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In a bid to increase the level of processing knowledge in the country, the Plastindia Foundation will fund what it is calling a Knowledge Centre in Gujarat, India, near Mumbai. Arvind Mehta, president of the Foundation, toured the new site with MPW’s Ajit Nagpurkar and discussed his hopes for the new investment.

John Clark

October 1, 2009

2 Min Read
Plastindia Foundation launches Knowledge Centre

In a bid to increase the level of processing knowledge in the country, the Plastindia Foundation will fund what it is calling a Knowledge Centre in Gujarat, India, near Mumbai. Arvind Mehta, president of the Foundation, toured the new site with MPW’s Ajit Nagpurkar and discussed his hopes for the new investment.

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India’s youth, as well as experienced processors, will benefit from the new Knowledge Center.

Mehta said the Plastindia Foundation Knowledge Centre would be established on a large (50 acres) plot of land, with construction now commencing. “The Center will be a world-class technical and professional education and training facility with courses specially designed and dedicated to the polymer and plastics industry consisting of plastic processing/material technology; mold design and fabrication technology; and a design and innovation center. Besides these core courses, the center will also have specialized programs such as training for use of plastics in agriculture; plastic waste management and technology of recycling; surface modification; rapid prototyping; printing; painting; decoration; and more,” he explained. Management of plastics processing operations also is high on the list of courses to be offered. During June’s NPE tradeshow in Chicago, Mehta, in a press conference, explained that his country’s industry generally had access to top technology and had well-trained engineers, but that many processing facilities lacked professional management.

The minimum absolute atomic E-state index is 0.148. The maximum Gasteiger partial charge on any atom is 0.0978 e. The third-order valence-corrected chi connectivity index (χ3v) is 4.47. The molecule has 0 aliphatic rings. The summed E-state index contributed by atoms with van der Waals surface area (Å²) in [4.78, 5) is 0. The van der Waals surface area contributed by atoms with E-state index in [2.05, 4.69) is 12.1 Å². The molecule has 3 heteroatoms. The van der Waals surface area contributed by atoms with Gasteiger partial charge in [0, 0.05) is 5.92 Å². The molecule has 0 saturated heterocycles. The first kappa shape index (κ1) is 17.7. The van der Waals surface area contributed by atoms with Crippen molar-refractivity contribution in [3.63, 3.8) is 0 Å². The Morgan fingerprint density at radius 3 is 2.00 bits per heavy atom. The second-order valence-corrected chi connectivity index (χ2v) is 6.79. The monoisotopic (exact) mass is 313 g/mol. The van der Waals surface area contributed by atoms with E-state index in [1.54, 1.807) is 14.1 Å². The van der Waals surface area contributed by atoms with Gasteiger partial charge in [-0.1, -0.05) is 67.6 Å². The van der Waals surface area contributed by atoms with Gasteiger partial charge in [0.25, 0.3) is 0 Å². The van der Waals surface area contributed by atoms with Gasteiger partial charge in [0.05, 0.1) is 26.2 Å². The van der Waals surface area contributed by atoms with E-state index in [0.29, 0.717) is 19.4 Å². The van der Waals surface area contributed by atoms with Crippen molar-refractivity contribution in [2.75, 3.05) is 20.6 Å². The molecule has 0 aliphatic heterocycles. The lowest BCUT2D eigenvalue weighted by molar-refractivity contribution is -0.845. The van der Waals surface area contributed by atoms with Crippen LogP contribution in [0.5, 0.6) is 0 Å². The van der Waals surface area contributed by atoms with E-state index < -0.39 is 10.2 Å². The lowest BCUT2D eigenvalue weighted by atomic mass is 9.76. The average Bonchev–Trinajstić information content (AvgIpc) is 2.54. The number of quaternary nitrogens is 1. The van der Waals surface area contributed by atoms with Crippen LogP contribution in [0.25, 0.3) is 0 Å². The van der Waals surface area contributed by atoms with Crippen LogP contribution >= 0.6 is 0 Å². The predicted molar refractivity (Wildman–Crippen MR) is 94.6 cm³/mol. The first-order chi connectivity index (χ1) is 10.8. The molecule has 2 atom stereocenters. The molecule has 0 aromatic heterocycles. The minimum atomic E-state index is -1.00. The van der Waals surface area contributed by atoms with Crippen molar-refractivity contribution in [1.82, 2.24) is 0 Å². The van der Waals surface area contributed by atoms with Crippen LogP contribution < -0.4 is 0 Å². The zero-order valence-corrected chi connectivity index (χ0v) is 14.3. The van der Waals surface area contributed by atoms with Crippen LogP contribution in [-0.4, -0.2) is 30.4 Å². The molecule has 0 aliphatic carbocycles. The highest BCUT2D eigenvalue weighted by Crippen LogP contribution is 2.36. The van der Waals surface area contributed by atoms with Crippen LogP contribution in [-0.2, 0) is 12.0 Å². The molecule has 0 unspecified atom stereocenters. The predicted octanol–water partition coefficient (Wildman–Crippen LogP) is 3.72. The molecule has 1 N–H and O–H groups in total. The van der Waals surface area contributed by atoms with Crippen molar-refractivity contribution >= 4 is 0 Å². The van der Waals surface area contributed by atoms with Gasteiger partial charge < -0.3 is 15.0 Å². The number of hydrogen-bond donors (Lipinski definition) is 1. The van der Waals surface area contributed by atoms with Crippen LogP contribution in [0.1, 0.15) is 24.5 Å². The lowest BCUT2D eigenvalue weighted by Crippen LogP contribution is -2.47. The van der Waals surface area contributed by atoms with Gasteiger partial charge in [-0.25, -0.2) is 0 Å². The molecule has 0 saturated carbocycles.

The decision to set up the Knowledge Centre, under the aegis of Plastindia Foundation but as a separate entity, was made during a meeting of the group’s managing committee meeting in March 2008. Seed capital from the Foundation was used for procurement of the land. Plastindia is best known as the organizer of the country’s Plastindia triennial tradeshow. Committee members agreed, said Mehta, that “the qualified and skilled manpower of the Indian plastics industry need to be addressed for its sustained growth.”

The Knowledge Centre, he said, will be a training ground for students in high-tech manufacturing processes, building awareness and practical insight and offering small-to-mid-sized processors access to machinery and equipment they may not have but can use to build the skills of the workforce. He said the center also will serve as an R&D facility “to create intellectual property.” The Center is pursuing collaboration with international training centers and educational facilities known for their plastics platforms, including the University of Massachusetts-Lowell; The University of Plastics Processing in Aachen, Germany; the University of Paderborn (also Germany), and the Hong Kong Plastics Technology Center. In addition, collaboration with Indian institutes including the NID (Ahmedabad) and IIT and UICT (both Mumbai) is planned. Mehta said the domestic industry also has indicated its intent to support the development.

This Center will be a circa Rs.100 Crores ($20 million) investment. —[email protected]

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